Por Valeska Escobar Dic 2016. El mundo tecnológico está en constante evolución y no es sorprendente que las tecnologías “invadan” todos los aspectos de la vida del ser humano, incluyendo por su supuesto la economía. De esta manera, Bitcoin y la Tecnología Blockchain han estado revolucionando desde los negocios y el sistema financiero hasta las compañías de seguros, e incluso las formas de distribución de energía, entre otros sectores de la industria global. La tecnología lanzada por Satoshi Nakamoto (como se hace llamar a sí mismo su misterioso creador) dio pie a un sin número de aplicaciones y usos. Además de Bitcoin, la Blockchain ha servido para la creación de otras criptomonedas, y estas se han vuelto muy populares y útiles para pequeños –y grandes– problemas en transacciones con dinero, sobre todo aquellas de índole internacional. Sin embargo, tanto bitcoin como otras monedas digitales, son frecuentemente asociadas al mercado negro y a la Deep Web.
Ricardo Hausmann is Director of Harvard's Center for International Development and Professor of the Practice of Economic Development at the Kennedy School of Government. Previously, he served as the first Chief Economist of the Inter-American Development Bank (1994-2000), where he created the Research Department. He has served as Minister of Planning of Venezuela (1992-1993) and as a member of the Board of the Central Bank of Venezuela. He also served as Chair of the IMF-World Bank Development Committee. He was Professor of Economics at the Instituto de Estudios Superiores de Administracion (IESA) (1985-1991) in Caracas, where he founded the Center for Public Policy. His research interests include issues of growth, macroeconomic stability, international finance, and the social dimensions of development. He holds a PhD in economics from Cornell University.
CAIRO, Nov. 12 (UPI) -- The International Monetary Fund approved a $12 billion loan for Egypt, an effort to revive the country's struggling economy by "restoring stability and confidence in the economy, and implementing structural reforms that will create jobs," officials said. The approval allows for the first installment of the three-year loan, $2.75 billion, to be immediately disbursed. The remainder of the loan will be phased in over the duration of the program, subject to five reviews, the IMF said.
Utilizing a decision tree does not require a PhD. All that's needed is a basic understanding of probability. Here's a step-by-step process you can follow to use the principles in your decision making: Understand the different outcomes that could happen (both positive and negative) Calculate the expected return or loss of each outcome: Attach a probability to each outcome Understanding the magnitude of the return or loss Multiple the probability by the magnitude (probability of winning * value of win) - (probability of losing * cost of the loss) Add up and subtract all of the expected returns and losses To get started you don't need to know the exact probabilities. Just following the process will give you unique insights you wouldn't have had otherwise (i.e., the power of unlikely big bets and the risk of Russian roulette decisions).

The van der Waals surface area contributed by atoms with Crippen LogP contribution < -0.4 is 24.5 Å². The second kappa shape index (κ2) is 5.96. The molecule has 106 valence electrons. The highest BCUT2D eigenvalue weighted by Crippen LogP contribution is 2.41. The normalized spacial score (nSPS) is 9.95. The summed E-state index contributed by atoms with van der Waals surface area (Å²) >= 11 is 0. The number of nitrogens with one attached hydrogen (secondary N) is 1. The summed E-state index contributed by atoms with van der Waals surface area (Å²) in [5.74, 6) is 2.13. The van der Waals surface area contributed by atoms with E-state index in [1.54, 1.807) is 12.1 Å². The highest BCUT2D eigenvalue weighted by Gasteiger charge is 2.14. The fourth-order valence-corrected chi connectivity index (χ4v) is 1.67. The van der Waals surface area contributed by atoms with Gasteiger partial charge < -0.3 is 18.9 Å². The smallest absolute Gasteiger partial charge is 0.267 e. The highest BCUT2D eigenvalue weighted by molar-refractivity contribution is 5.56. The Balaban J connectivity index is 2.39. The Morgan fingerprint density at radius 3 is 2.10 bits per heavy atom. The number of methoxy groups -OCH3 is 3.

The decentralization effects of blockchain-based cryptocurrencies are hitting the venture capital industry in more ways than one. Whereas the traditional venture capital industry is boring, the crypto-tech industry has become more exciting. Actually, I see the two models as diametrically opposed: one is a closed market, dominated by command-and-control practices, led by a few rich people on Sand Hill Road. The other is a widely open global market where anyone can play, and where the gains and risks are more evenly distributed. This has led to a re-thinking of how startups who are operating in the blockchain space can raise money, and it has potential implications that will revamp the relationships that venture capital firms can hope to strike with these startups. As an investor, advisor or board member, I have been closely associated with a variety of early stage companies that are tackling the innovation explosion around cryptocurrency and blockchain-based models, and have had the fortunate insights of seeing where we might be headed.